And inside the shed, LBSCR 0-6-0T ‘Terrier’, ‘Stepney’ showed how smart – and complex – the old LBSCR livery was.  It is rumoured that the unusual livery of “Improved Engine Green” came about as designer Stroudley was colour-blind.  I can’t think of any other reason to paint a locomotive that colour!  Built in 1875.  How many preserved diesels will still be running when they are 142 years old??

Also in the shed, but difficult to photograph, was this lovely LSWR Adams 4-4-2T ‘Radial Tank.’  It’s a shame that you can get two versions of this classic locomotive in ‘OO’, but nothing is available in ‘N’.  Not sure where the motor and weight would go, though?

Outside, there was a shuttle service running push-pull from Sheffield Park to Horsted Keynes, with this little industrial locomotive on one end….

An observation  car and some four-wheeled coaches between…..

And an SECR ‘P’ class 0-6-0T on the other end of the train.  These diminutive tanks were built for push-pull services on the SECR, and would have been SECR, then Southern green in livery.  However, this one looks very smart in ‘Bluebell Blue.’  It remains a moot point – should preserved locomotives appear in imaginary liveries, or, as has happened, be renumbered and named as a different member of the class.  I’m not sure of the answer.  I guess if it doesn’t happen too often, why not?  We can’t keep the past completely frozen, and the Bluebell is a living, working, railway as much as the privatised railways next door.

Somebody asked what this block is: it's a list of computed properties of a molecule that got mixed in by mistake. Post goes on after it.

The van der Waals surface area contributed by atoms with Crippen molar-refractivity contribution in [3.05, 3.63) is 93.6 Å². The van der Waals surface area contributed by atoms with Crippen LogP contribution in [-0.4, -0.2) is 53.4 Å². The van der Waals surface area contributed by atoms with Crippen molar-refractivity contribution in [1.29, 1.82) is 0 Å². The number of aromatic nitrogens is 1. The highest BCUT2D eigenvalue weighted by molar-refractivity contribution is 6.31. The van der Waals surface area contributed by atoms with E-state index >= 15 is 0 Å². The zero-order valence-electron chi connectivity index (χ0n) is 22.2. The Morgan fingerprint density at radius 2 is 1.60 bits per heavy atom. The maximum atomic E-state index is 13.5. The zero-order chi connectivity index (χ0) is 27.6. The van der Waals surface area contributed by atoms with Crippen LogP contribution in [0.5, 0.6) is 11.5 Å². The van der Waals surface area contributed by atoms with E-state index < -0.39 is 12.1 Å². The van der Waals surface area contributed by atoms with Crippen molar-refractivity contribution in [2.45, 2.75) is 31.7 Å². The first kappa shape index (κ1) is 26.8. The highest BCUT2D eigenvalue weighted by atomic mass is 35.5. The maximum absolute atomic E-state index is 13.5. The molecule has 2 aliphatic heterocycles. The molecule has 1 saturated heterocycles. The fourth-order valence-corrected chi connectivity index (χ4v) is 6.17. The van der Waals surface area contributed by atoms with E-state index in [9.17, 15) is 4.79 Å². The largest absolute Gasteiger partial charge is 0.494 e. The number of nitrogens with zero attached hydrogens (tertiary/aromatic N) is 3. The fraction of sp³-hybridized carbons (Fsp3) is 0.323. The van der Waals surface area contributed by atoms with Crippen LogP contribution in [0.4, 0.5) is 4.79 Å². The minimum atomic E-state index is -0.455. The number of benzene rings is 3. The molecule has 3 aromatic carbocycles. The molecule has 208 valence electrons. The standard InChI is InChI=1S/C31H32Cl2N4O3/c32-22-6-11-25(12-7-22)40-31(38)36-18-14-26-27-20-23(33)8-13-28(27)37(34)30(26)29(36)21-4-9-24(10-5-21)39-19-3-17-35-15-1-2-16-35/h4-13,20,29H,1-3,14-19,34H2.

Finally, here’s a contrast – the same spot by the water tank in 1970…

Next post, a look at the other models on display.

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ESNG at the Bluebell – 1

We spent a very pleasant weekend at the end of June exhibiting at the Bluebell Railway Model Railway show.  Two days playing trains, with the real thing just outside the “exhibition hall”.

The models at the Bluebell show are scattered between Horsted Keynes and Sheffield Park stations, in the works buildings and on the platforms.  We ended up in the locomotive works, that was certainly different, and a good place to be.  On our right was a locomotive wheel lathe, and through the open door at the end, full sized engines were being steamed up for the day’s work.  In fact, it got a bit smoky in the works, what with the smell of coal from the large locos, and the smell of methylated spirits from the Gauge 1 live steam next to us.  The only complaint was the slightly grimy and oily surroundings – a number of module boxes came home with finger-prints on.

There was another interesting bit of kit next to the fiddle yard, and the workbench behind contained all sorts of bits of steel, tools and junk – much as my railway room at home, but on a slightly larger scale.

And as for these spanners – you could fix anything (large) with this lot.  But why is the bucket numbered “65”?  Could this be a new hobby – bucket numbers?